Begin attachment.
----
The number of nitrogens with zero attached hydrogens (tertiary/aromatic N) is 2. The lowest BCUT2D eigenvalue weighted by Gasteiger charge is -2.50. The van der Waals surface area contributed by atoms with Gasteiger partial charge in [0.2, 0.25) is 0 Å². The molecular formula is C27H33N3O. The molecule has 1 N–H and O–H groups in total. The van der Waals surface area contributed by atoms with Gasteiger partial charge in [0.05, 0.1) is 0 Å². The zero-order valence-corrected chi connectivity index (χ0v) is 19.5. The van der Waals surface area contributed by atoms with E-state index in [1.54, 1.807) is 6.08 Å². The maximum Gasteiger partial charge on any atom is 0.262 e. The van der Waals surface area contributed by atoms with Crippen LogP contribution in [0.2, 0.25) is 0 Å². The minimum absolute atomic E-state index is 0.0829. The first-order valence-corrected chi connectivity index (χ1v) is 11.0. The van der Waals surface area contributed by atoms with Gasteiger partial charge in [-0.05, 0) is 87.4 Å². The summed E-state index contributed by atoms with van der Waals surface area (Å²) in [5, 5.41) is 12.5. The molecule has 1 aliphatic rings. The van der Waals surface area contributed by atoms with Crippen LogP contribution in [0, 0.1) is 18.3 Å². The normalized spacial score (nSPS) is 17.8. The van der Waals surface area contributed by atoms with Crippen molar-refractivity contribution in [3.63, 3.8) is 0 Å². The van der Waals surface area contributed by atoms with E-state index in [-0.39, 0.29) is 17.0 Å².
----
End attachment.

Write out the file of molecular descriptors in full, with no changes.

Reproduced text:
The number of nitrogens with zero attached hydrogens (tertiary/aromatic N) is 2. The lowest BCUT2D eigenvalue weighted by Gasteiger charge is -2.50. The van der Waals surface area contributed by atoms with Gasteiger partial charge in [0.2, 0.25) is 0 Å². The molecular formula is C27H33N3O. The molecule has 1 N–H and O–H groups in total. The van der Waals surface area contributed by atoms with Gasteiger partial charge in [0.05, 0.1) is 0 Å². The zero-order valence-corrected chi connectivity index (χ0v) is 19.5. The van der Waals surface area contributed by atoms with E-state index in [1.54, 1.807) is 6.08 Å². The maximum Gasteiger partial charge on any atom is 0.262 e. The van der Waals surface area contributed by atoms with Crippen LogP contribution in [0.2, 0.25) is 0 Å². The minimum absolute atomic E-state index is 0.0829. The first-order valence-corrected chi connectivity index (χ1v) is 11.0. The van der Waals surface area contributed by atoms with Gasteiger partial charge in [-0.05, 0) is 87.4 Å². The summed E-state index contributed by atoms with van der Waals surface area (Å²) in [5, 5.41) is 12.5. The molecule has 1 aliphatic rings. The van der Waals surface area contributed by atoms with Crippen LogP contribution in [0, 0.1) is 18.3 Å². The normalized spacial score (nSPS) is 17.8. The van der Waals surface area contributed by atoms with Crippen molar-refractivity contribution in [3.63, 3.8) is 0 Å². The van der Waals surface area contributed by atoms with E-state index in [-0.39, 0.29) is 17.0 Å².